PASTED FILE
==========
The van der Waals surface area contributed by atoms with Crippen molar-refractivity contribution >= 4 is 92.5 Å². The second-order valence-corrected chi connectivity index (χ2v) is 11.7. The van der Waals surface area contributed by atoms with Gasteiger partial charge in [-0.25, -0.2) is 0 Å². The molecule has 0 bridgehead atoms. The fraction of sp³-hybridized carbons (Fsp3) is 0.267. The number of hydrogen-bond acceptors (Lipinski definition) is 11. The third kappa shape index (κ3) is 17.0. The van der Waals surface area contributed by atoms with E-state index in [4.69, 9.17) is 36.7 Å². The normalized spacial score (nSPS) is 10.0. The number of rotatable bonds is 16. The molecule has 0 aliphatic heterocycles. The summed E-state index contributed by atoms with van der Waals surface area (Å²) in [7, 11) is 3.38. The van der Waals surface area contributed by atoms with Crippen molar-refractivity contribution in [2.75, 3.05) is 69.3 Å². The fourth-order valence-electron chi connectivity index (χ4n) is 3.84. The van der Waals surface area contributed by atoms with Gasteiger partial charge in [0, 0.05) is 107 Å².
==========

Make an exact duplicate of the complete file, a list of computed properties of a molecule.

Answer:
The van der Waals surface area contributed by atoms with Crippen molar-refractivity contribution >= 4 is 92.5 Å². The second-order valence-corrected chi connectivity index (χ2v) is 11.7. The van der Waals surface area contributed by atoms with Gasteiger partial charge in [-0.25, -0.2) is 0 Å². The molecule has 0 bridgehead atoms. The fraction of sp³-hybridized carbons (Fsp3) is 0.267. The number of hydrogen-bond acceptors (Lipinski definition) is 11. The third kappa shape index (κ3) is 17.0. The van der Waals surface area contributed by atoms with E-state index in [4.69, 9.17) is 36.7 Å². The normalized spacial score (nSPS) is 10.0. The number of rotatable bonds is 16. The molecule has 0 aliphatic heterocycles. The summed E-state index contributed by atoms with van der Waals surface area (Å²) in [7, 11) is 3.38. The van der Waals surface area contributed by atoms with Crippen molar-refractivity contribution in [2.75, 3.05) is 69.3 Å². The fourth-order valence-electron chi connectivity index (χ4n) is 3.84. The van der Waals surface area contributed by atoms with Gasteiger partial charge in [0, 0.05) is 107 Å².